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Crisis in Scholarly Communication


The crisis in scholarly communication refers to a breakdowm in the productive exchange of academic knowledge due to the escalating costs of academic journals (especially in the sciences), diminishing support for academic presses, and the lack of clear standards for structuring, accessing, protecting, and evaluating the emerging modes of digital scholarship.

The crisis can be measured by the inability of academic libraries to support scholarly research as they cannot maintain costly subscriptions; by the difficulties scholars face in tenure and promotion when conventional print publishing is becoming more difficult while electronic scholarship remains largely unrecognized as legitimate; and by the problems academic institutions and organizations face as they adjust their infrastructure and academic cultures to accommodate the new modes of producing, accessing, evaluating, preserving, and promoting scholarship in the digital age.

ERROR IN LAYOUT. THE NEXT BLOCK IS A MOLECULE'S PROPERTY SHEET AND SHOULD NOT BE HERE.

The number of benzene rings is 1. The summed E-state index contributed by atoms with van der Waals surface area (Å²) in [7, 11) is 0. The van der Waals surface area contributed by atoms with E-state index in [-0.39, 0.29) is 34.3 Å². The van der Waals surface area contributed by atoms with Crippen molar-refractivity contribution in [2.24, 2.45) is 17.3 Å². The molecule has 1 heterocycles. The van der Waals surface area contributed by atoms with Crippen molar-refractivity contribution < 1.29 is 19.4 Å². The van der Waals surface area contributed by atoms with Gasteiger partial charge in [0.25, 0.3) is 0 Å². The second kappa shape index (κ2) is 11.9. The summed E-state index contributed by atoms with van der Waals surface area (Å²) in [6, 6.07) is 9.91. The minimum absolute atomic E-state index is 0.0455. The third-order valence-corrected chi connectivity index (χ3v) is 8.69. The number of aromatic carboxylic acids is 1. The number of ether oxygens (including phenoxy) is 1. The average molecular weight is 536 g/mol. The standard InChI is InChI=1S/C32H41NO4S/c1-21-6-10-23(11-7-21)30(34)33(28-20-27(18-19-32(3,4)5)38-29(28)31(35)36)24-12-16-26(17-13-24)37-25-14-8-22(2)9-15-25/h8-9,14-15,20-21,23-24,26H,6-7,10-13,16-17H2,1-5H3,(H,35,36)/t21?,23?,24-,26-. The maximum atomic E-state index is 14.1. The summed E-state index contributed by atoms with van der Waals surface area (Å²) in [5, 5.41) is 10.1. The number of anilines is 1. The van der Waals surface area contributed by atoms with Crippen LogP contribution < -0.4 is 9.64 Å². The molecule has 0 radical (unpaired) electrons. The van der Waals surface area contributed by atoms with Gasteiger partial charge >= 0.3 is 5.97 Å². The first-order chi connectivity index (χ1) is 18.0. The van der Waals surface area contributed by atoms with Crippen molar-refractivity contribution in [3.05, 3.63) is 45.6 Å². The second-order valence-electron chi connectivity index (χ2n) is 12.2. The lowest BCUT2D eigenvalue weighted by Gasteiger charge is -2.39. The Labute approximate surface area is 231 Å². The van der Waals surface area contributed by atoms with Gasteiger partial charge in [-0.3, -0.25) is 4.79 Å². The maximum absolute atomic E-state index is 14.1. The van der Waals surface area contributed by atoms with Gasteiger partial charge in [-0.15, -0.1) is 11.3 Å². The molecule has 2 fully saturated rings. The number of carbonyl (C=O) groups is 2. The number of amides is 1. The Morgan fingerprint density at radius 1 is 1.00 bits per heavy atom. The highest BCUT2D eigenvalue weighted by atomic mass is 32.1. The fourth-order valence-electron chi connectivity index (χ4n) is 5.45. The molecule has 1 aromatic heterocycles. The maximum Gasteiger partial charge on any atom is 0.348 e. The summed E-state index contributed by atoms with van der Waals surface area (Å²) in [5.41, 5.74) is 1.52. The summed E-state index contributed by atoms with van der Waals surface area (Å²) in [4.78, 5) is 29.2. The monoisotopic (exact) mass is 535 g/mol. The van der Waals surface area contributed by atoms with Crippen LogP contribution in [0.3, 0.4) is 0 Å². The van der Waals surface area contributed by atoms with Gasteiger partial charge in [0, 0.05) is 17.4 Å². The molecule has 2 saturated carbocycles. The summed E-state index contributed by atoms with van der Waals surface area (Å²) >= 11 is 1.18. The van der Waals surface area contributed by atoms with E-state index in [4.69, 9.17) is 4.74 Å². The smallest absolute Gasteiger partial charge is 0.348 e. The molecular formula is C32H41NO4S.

See "Scholars Under Siege: The Scholarly Communication Crisis" <http://www.createchange.org/faculty/issues/quick.html>


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